Sep 14, 2001
Invitation to a Backrub
I play the violin. I hunch over in front of a computer all day. And I carry a little bit of extra weight up front, if you know what I mean. I'm a girl who has a nagging ache between her shoulder blades most every hour of the day. And I have found that when I stretch and twist and crack my back or rub my neck, there is often a kind gent nearby who will offer to rub me down politely. First off, I will only accept a backrub from someone I know, so don't worry about the inherent danger I might be subjecting myself to when aboard some form of mass transit. But the thing is, I know what it looks like. I know it looks like I'm offering a guy a chance to "get close." But I assure you, I'm really just hoping to find a pair of magic hands to relieve my suffering and restore my posture to normal. I hope that doesn't make me a whore.
Incidentally, the sad fact is that most guys just don't dig deep enough when they give a backrub. So, I end up letting some dude use his fingers like calipers on my musculature and still walk away unsatisfied. If you dig in there with enough vigor, you will actually feel my muscles crunch. And then you will have found in me a friend for life. As long as your definition of friend only requires me to sit on the floor in front of you getting backrubs while you watch HBO.
posted by Mary Forrest at 12:28 AM | Back to Monoblog
Sep 12, 2001
Last night, my father and I were watching the news coverage of the horrible things that happened in New York and Washington, and my father was trying to comfort me and encourage me when he quoted from the Bible, saying that you can't defeat evil with evil; you can only defeat evil with good. I was crying and I told my dad that sometimes it seems like you can't defeat evil at all. I think he was disappointed in me.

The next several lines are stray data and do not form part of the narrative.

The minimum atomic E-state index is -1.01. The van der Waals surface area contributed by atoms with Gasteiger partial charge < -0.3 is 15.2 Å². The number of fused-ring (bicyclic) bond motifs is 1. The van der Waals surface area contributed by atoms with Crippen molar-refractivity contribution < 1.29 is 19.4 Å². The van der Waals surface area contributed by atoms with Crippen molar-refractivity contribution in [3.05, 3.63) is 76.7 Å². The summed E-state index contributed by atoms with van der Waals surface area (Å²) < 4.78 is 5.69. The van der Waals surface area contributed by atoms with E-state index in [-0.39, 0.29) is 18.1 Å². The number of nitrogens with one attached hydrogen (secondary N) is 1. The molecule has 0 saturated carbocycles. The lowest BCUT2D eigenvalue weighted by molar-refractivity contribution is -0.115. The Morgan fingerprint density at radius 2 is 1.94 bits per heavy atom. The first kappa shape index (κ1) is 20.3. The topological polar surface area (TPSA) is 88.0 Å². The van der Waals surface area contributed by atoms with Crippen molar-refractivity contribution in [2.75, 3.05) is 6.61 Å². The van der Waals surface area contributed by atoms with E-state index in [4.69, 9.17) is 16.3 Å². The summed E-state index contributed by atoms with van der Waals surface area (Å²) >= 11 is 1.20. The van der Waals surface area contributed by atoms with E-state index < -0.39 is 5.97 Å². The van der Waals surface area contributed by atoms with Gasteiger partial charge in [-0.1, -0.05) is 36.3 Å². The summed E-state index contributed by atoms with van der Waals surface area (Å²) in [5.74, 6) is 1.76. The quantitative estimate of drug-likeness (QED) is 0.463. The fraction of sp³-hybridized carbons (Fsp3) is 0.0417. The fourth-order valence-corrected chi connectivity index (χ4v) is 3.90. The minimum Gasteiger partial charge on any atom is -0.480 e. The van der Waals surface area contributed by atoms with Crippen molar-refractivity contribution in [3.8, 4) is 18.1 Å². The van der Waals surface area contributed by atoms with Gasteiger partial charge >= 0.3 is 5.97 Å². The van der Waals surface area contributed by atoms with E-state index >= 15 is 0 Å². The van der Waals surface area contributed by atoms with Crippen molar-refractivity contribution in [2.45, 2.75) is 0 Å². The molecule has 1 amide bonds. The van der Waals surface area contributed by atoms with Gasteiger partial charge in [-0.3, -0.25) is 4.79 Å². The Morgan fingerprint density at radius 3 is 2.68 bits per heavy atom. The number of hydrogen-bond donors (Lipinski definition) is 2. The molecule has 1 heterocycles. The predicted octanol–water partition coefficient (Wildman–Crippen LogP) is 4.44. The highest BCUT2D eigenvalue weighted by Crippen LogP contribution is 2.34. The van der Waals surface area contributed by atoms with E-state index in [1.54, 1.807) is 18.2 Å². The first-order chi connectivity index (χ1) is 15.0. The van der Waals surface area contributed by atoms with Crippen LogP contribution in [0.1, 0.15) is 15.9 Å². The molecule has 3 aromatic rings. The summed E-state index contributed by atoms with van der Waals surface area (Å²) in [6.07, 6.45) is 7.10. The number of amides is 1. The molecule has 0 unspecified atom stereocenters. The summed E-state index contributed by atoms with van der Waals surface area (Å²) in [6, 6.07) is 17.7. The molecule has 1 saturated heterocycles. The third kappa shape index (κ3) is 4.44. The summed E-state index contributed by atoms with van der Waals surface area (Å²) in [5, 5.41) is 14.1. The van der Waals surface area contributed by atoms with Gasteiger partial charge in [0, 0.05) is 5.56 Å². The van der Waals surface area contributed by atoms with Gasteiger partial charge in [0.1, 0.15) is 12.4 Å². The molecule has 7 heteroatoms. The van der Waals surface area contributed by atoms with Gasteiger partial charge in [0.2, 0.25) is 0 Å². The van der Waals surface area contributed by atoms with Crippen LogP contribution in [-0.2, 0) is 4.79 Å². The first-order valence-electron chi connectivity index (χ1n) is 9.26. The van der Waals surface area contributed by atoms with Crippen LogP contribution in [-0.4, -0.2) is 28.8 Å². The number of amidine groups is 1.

posted by Mary Forrest at 4:18 PM | Back to Monoblog
Sep 11, 2001
Giant Question Mark in the Air
Martěn called me this morning early and told me to turn on the television. I saw the World Trade Center in flames, one tower was already gone. The Pentagon was also in flames. And I have spent the subsequent hours watching the news coverage, calling and being called by my friends and family, and just generally trying to figure out what is happening and how I am reacting to it. I am pummeled by the idea of the loss of life and the unexpected way in which things like this manage to put an end to people's hopes and dreams. I am ashamed of how small the sphere of my daily concerns typically is. And as in so many other instances in my recent life, I am humbled by the complete lack of control I feel.
posted by Mary Forrest at 9:57 AM | Back to Monoblog
Sep 10, 2001
The Offer Letter Cometh
I came home late tonight to find my answering machine heavy-laden with five messages, the first of which was one that stopped my heart. This job I've been pursuing in L.A. is apparently mine for the taking. An offer letter will arrive sometime on the morrow. And I don't know whether I will accept it or decline it. I don't know whether it will make me fabulously wealthy or nobly povertous. But what I had set my sights on was getting the offer, and it appears that I have done that and mightily.
I wish I could utter something very profound, as I am feeling a huge mix of things at the moment, but my day's nourishment consisted of two bloody marys and the two olives that came in them. So my typing suffers along with my wit. But I know that tonight, if I sleep fitfully, it will be because I am balanced on the precipice of a new adventure, and I am giddy at the prospect of it. I have had my share of new things this past year. But here, at last, is something I want. Good for me.